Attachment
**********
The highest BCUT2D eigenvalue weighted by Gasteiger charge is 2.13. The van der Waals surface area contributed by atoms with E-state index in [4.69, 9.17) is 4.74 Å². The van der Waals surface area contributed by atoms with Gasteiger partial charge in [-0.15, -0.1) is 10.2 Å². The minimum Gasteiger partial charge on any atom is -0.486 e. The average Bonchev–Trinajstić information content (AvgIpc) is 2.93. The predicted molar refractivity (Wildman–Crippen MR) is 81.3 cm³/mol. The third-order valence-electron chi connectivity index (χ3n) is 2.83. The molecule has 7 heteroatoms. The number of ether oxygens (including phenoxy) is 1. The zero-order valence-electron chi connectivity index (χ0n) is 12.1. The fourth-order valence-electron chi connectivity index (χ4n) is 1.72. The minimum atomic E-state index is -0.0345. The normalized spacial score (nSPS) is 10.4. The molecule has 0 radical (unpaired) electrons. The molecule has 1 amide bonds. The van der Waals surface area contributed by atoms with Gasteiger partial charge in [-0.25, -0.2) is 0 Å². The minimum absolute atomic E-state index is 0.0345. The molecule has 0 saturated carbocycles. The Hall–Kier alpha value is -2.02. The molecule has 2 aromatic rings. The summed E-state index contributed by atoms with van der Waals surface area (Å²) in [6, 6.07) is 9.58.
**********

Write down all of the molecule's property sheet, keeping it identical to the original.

The highest BCUT2D eigenvalue weighted by Gasteiger charge is 2.13. The van der Waals surface area contributed by atoms with E-state index in [4.69, 9.17) is 4.74 Å². The van der Waals surface area contributed by atoms with Gasteiger partial charge in [-0.15, -0.1) is 10.2 Å². The minimum Gasteiger partial charge on any atom is -0.486 e. The average Bonchev–Trinajstić information content (AvgIpc) is 2.93. The predicted molar refractivity (Wildman–Crippen MR) is 81.3 cm³/mol. The third-order valence-electron chi connectivity index (χ3n) is 2.83. The molecule has 7 heteroatoms. The number of ether oxygens (including phenoxy) is 1. The zero-order valence-electron chi connectivity index (χ0n) is 12.1. The fourth-order valence-electron chi connectivity index (χ4n) is 1.72. The minimum atomic E-state index is -0.0345. The normalized spacial score (nSPS) is 10.4. The molecule has 0 radical (unpaired) electrons. The molecule has 1 amide bonds. The van der Waals surface area contributed by atoms with Gasteiger partial charge in [-0.25, -0.2) is 0 Å². The minimum absolute atomic E-state index is 0.0345. The molecule has 0 saturated carbocycles. The Hall–Kier alpha value is -2.02. The molecule has 2 aromatic rings. The summed E-state index contributed by atoms with van der Waals surface area (Å²) in [6, 6.07) is 9.58.